C describes anecdotes, which mainstream sources typically pooh-pooh when they contradict official dogma. As for D, “Panel Consensual Judgment” sounds so much more impressive than the equally correct description, “Mere opinion in absence of evidence upon which an informed opinion could be based”.
Other things that don’t need to be said include
“A diet that is individually planned . . . to help create a deficit of 500 to 1,000 kcal/day should be an integral part of any weight loss program” (p. xix).
“An integral part”? How about the whole thing? As I pointed out in an earlier post, an effective diet is easily constructed.

And then there’s this:
“An increase in physical activity is an important component of weight loss therapy, although it will not lead to substantially greater weight loss over 6 months” (p. xix). “An important component” that doesn’t do anything?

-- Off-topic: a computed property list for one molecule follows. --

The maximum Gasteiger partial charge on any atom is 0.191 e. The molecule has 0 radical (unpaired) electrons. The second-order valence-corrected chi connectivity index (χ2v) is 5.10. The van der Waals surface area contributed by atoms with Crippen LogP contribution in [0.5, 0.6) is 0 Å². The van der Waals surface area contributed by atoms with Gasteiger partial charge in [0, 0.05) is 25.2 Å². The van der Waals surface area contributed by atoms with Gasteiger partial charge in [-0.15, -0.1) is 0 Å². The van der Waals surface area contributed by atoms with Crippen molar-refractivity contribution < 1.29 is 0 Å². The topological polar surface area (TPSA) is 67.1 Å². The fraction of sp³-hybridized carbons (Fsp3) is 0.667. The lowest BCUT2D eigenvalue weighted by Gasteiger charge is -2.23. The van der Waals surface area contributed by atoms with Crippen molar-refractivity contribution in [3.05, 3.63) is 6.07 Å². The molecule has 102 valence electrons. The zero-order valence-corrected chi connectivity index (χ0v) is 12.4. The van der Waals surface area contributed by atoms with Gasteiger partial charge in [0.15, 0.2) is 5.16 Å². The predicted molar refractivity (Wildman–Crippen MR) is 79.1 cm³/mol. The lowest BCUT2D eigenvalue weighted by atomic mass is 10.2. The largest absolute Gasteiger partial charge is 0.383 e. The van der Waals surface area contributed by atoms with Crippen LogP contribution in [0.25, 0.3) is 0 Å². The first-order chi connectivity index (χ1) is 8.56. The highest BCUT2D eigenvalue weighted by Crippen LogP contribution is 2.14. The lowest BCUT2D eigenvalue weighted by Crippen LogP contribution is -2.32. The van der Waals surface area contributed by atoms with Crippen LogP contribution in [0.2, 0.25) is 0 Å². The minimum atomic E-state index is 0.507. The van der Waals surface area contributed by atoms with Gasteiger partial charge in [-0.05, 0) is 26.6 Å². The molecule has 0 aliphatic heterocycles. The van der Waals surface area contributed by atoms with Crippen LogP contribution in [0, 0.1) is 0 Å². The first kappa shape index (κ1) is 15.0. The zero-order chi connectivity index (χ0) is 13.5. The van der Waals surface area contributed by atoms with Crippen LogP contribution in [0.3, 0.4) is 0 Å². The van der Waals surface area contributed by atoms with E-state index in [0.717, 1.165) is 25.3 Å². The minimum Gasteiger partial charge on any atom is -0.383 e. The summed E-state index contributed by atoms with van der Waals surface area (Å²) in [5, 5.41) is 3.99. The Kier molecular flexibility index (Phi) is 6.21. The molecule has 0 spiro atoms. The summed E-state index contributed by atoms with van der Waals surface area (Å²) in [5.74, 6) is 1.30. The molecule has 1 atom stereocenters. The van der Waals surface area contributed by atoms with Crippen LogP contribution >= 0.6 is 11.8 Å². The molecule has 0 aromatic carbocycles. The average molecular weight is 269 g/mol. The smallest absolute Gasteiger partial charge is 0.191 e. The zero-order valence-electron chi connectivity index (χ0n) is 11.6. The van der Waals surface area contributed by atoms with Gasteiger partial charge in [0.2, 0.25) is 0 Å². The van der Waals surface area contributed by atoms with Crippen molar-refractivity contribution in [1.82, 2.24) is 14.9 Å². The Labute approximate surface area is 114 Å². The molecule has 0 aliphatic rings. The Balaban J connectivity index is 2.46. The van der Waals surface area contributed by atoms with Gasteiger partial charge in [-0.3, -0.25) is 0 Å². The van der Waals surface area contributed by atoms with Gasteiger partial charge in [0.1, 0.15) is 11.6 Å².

And also this:
“Family involvement” helps against progression of obesity (p. 11).
What a surprise!

Not only is over-eating medicalized as “obesity”, more research is needed (p. 21) to confirm or disconfirm that obesity may be related to psychological disorders. In the meantime, such future research is preempted by already defining “binge eating disorder (BED)” “characterized by eating larger amounts of food than most people would eat in a discrete time period (e.g., 2 hours) with a sense of lack of control during these episodes”.
Hardly a precise definition; and presumably one would exclude fraternity rites of passage or eating contests as only sociologically but not individually psychopathological.

There is also a “Treatment Algorithm” that adds nothing to common sense but serves presumably to add to the illusion that there is something scientific and worthwhile here:


The Report’s goals bear little relation to the asserted risk: “The initial goal of weight loss therapy is to reduce body weight by approximately 10 percent from baseline. If this goal is achieved, further weight loss can be attempted, if indicated through further evaluation” (p. xix).